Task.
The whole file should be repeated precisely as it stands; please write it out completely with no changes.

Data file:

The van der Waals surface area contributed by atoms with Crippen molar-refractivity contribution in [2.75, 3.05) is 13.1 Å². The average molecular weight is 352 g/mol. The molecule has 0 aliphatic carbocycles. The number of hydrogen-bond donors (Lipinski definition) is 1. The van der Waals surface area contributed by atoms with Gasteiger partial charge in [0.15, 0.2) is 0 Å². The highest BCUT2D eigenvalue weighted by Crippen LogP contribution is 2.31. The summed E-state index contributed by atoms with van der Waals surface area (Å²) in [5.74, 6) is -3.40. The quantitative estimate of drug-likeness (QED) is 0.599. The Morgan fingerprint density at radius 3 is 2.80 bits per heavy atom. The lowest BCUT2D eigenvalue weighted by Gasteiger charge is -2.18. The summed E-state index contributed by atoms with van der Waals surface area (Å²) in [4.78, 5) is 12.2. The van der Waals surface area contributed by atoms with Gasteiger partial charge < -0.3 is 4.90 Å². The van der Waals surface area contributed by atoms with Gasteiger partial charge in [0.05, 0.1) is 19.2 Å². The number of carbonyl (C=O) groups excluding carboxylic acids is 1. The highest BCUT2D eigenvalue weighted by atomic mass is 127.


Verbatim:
The van der Waals surface area contributed by atoms with Crippen molar-refractivity contribution in [2.75, 3.05) is 13.1 Å². The average molecular weight is 352 g/mol. The molecule has 0 aliphatic carbocycles. The number of hydrogen-bond donors (Lipinski definition) is 1. The van der Waals surface area contributed by atoms with Gasteiger partial charge in [0.15, 0.2) is 0 Å². The highest BCUT2D eigenvalue weighted by Crippen LogP contribution is 2.31. The summed E-state index contributed by atoms with van der Waals surface area (Å²) in [5.74, 6) is -3.40. The quantitative estimate of drug-likeness (QED) is 0.599. The Morgan fingerprint density at radius 3 is 2.80 bits per heavy atom. The lowest BCUT2D eigenvalue weighted by Gasteiger charge is -2.18. The summed E-state index contributed by atoms with van der Waals surface area (Å²) in [4.78, 5) is 12.2. The van der Waals surface area contributed by atoms with Gasteiger partial charge < -0.3 is 4.90 Å². The van der Waals surface area contributed by atoms with Gasteiger partial charge in [0.05, 0.1) is 19.2 Å². The number of carbonyl (C=O) groups excluding carboxylic acids is 1. The highest BCUT2D eigenvalue weighted by atomic mass is 127.